A Labor Day Special Blog – Age Appropriate Chores for Young Children

 

May 1 was Labor Day or May Day as it is known in India, an Indian public holiday to celebrate the working class and to remember their efforts of around one and a half centuries to better their working conditions and reduce their working hours when industrialization took place.

 

Some of us, as parents, keep thinking that our next generation is more privileged than were which may be true to some extent. We do our best for our children, and that extends in some cases to not letting them raise a finger around the house. It doesn’t help either that manual labor is available at very low rates in India.

 

Some of our generation (I refer to the current set of parents) also has fond memories of being made to work at our homes and contributing to the daily chores by our parents. Right? So why not do the same with our children too?

 

Why is assigning chores so important at this age?

Chores around the house are important because of the following reasons.

  • Kids, especially little ones, feel needed when chores are assigned to them.
  • Chores develop a feeling of importance in kids.
  • Chores build character and develop a sense of responsibility in children.
  • Chores help develop a sense of empathy – when your child actually does the work their parents were doing for them, they develop a sense of empathy for their parents and help out their family in more ways.
  • Assigning chores from childhood ensures you bring up an adult who is hardworking, responsible and has a strong sense of work ethics.
  • Chores bring up children who don’t feel entitled.
  • Chores are also an excellent way to spend time with your child while also getting work done!

 

Here is The Nestery’s list of age appropriate chores for young children.

 

2-3 Years

  • Winding up and putting away toys and books after playtime
  • Putting away folded clothes
  • Putting dirty clothes in laundry bag
  • Loading the washing machine with dirty clothes
  • Folding small pieces of dried laundry
  • Putting trash in dustbin
  • Dusting the furniture and cleaning up small spills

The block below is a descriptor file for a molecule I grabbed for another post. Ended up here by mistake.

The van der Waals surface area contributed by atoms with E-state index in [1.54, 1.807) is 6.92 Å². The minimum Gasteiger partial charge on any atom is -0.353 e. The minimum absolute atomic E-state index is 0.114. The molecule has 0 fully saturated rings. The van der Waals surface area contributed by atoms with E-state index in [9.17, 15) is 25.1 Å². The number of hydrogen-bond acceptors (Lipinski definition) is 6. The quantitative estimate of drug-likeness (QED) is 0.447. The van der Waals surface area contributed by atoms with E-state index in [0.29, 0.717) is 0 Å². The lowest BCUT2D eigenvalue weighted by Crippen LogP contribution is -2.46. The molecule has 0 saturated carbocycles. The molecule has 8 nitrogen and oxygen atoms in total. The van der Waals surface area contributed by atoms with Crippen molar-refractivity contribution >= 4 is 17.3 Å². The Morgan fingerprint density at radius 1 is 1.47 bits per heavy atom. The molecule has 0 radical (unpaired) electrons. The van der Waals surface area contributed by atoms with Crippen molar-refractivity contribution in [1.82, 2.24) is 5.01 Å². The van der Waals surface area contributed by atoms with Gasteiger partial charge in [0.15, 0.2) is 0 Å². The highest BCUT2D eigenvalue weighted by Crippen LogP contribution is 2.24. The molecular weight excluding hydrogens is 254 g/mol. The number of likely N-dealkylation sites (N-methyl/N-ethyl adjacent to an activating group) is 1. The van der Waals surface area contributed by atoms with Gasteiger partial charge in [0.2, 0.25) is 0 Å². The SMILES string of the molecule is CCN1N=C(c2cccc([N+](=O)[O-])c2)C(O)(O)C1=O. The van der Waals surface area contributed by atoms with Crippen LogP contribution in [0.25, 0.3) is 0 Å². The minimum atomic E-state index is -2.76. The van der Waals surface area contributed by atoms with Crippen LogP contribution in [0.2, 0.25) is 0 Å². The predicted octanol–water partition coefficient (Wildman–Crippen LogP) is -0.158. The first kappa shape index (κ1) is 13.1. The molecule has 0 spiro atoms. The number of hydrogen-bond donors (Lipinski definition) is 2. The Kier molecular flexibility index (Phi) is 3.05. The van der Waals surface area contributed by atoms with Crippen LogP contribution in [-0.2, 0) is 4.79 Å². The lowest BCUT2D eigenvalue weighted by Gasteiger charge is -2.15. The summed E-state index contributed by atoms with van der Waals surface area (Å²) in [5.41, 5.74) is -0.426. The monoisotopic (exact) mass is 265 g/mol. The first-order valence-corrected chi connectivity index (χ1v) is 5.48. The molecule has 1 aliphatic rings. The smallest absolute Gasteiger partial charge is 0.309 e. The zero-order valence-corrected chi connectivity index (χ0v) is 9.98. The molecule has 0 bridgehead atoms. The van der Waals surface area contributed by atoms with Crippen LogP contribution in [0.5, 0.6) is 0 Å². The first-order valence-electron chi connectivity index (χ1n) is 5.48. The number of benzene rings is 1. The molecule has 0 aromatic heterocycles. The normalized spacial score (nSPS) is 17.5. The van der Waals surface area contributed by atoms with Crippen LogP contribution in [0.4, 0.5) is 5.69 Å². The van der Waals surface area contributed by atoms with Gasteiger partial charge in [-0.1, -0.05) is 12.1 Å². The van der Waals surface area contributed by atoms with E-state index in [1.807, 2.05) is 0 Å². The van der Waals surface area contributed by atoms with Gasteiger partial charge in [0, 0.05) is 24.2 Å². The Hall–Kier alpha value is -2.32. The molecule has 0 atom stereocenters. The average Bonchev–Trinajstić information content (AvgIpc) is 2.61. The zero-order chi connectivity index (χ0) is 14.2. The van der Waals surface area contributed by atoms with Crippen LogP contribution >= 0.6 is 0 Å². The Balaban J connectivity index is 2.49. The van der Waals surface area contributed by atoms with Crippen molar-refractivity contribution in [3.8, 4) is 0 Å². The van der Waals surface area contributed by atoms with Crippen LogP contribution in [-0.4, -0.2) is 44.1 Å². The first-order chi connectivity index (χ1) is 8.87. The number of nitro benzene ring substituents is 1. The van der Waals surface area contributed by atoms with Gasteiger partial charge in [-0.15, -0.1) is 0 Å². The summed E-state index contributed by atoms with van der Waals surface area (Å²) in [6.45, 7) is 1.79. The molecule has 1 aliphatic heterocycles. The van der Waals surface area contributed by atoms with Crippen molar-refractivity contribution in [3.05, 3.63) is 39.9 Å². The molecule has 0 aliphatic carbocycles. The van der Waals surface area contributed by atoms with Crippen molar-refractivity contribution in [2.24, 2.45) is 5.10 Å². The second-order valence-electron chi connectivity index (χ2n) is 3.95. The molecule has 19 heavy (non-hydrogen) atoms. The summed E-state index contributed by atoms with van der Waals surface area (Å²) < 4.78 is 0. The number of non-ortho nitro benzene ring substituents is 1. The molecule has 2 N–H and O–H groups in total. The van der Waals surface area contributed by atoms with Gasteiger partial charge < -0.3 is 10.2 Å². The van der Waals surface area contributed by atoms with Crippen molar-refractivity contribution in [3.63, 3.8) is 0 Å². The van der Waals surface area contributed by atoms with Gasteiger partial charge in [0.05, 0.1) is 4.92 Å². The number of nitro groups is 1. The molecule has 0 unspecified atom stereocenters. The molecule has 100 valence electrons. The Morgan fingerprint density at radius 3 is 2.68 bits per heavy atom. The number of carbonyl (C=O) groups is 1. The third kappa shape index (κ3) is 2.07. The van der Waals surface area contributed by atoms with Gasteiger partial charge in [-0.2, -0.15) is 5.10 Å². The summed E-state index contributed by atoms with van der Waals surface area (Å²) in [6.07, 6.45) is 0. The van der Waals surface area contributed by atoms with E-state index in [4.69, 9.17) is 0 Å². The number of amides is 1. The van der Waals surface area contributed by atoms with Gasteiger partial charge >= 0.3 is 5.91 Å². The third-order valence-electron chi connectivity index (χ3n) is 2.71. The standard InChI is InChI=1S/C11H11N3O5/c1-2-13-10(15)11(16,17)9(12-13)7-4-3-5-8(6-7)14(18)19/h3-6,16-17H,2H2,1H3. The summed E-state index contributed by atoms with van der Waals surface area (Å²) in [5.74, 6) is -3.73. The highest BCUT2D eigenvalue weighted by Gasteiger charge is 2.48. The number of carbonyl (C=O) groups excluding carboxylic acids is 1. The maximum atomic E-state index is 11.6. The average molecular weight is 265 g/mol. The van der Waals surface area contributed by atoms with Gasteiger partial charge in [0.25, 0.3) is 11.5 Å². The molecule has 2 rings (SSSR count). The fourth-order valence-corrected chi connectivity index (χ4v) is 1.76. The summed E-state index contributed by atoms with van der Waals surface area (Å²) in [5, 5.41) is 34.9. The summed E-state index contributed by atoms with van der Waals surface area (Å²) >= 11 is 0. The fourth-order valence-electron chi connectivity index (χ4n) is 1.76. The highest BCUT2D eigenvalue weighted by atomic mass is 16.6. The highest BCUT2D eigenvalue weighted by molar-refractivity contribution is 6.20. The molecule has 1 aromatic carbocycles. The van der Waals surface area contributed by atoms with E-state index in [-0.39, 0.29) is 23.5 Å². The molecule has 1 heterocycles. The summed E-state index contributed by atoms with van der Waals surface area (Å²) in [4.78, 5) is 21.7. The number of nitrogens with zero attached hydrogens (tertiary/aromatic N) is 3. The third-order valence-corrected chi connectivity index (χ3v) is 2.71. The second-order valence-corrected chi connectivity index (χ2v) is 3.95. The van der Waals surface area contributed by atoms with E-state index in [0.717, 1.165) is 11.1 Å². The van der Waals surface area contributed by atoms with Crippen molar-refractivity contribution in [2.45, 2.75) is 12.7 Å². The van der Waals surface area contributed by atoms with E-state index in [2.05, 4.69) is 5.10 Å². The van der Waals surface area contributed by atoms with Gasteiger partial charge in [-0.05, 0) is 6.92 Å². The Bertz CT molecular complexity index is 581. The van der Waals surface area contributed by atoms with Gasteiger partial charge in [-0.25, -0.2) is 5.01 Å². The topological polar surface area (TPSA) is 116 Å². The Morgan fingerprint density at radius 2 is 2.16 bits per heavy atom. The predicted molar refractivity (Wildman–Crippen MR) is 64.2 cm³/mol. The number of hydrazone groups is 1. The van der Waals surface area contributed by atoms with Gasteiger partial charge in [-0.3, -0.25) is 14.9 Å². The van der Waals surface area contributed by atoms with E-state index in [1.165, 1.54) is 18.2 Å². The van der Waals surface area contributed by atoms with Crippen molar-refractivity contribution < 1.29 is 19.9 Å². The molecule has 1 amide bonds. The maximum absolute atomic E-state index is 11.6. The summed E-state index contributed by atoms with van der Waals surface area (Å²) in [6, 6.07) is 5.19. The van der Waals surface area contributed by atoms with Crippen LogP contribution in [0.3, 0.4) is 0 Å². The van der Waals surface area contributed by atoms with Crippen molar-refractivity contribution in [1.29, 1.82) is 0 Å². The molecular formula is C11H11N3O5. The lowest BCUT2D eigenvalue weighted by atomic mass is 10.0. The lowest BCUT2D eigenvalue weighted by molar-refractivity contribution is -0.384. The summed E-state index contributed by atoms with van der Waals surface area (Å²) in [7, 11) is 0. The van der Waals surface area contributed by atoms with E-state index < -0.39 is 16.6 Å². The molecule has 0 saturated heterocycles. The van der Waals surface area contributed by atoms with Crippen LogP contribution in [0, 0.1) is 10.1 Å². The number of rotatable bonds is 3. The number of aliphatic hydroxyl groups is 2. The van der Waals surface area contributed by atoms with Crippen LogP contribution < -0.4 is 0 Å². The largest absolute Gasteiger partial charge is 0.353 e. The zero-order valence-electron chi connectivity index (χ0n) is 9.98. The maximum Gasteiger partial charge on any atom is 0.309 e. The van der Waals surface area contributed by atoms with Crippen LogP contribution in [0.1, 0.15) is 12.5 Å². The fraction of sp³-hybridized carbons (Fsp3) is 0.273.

4- 6 years (add chores above)

  • Setting and clearing the table at meal time
  • Putting away groceries after a shopping trip
  • Hanging clothes to dry
  • Making the bed
  • Sweep with a small broom
  • Refilling bottles with water
  • Replenishing ice trays
  • Washing and cleaning their own toys and cycles
  • Helping in kitchen with small things, like washing rice, measuring water, adding spice powders (all non fire related)

 

7-11 years (add chores above)

  • Folding laundry
  • Vacuuming around the house.
  • Sweeping the house
  • Take our trash
  • Wipe mirrors
  • Meal preparation – can handle knives under adult supervision
  • Wash vessels or load dishwasher
  • Clean their own room
  • Clean toilets
  • Sort and organize toys
  • Clean the family car
  • Take out trash to the community trash bin
  • If you have a garden or lawn, help out with gardening chores
  • Basic pet care, if you have a pet

 

12+ years (add chores above)

  • Weeding your garden
  • Babysitting the younger children
  • Washing and wiping windows
  • Ironing clothes
  • Car washing
  • Putting together simple meals
  • Taking care of laundry from start to finish
  • Mopping house
  • Walking the pet, if you have one
  • Cleaning the bathrooms
  • Cleaning the refrigerator and oven
  • Small grocery runs from the neighborhood shop

 

Pointers to keep in mind while assigning chores:

 

  • The chores that you assign to your children not only need to be age appropriate, but also have to be demonstrated to your children, because children learn better when they see it being done. A couple of times doing the chores with them is all it takes.
  • When you assign a chore to your child, do not expect perfection the first few times. They are learning, after all and your constant need to correct them might damage their confidence.
  • It might be tempting but never give in to the urge to swap chores with any incentives. It is damaging in the long run, after all, our responsibilities need to be completed as an adult without any rewards at the end of it. A simple “Thank You” for a chore well done is enough.
  • It is important to not confuse chores and daily responsibilities. At every stage, what was a chore could be a daily responsibility. Like, at 4-6 years, making the bed could be a chore, but it must become a daily responsibility by the time child is 7 years. Use chores as a platform to get the child to try their hand at it, and turn it into a daily responsibility when they are older!
  • Do not go overboard with chore assignment. A couple of chores per day in addition to their daily responsibilities should do, to just get them used to the idea of chores as a daily routine.

 

On this Labor Day, let us commit ourselves to raising responsible future adults!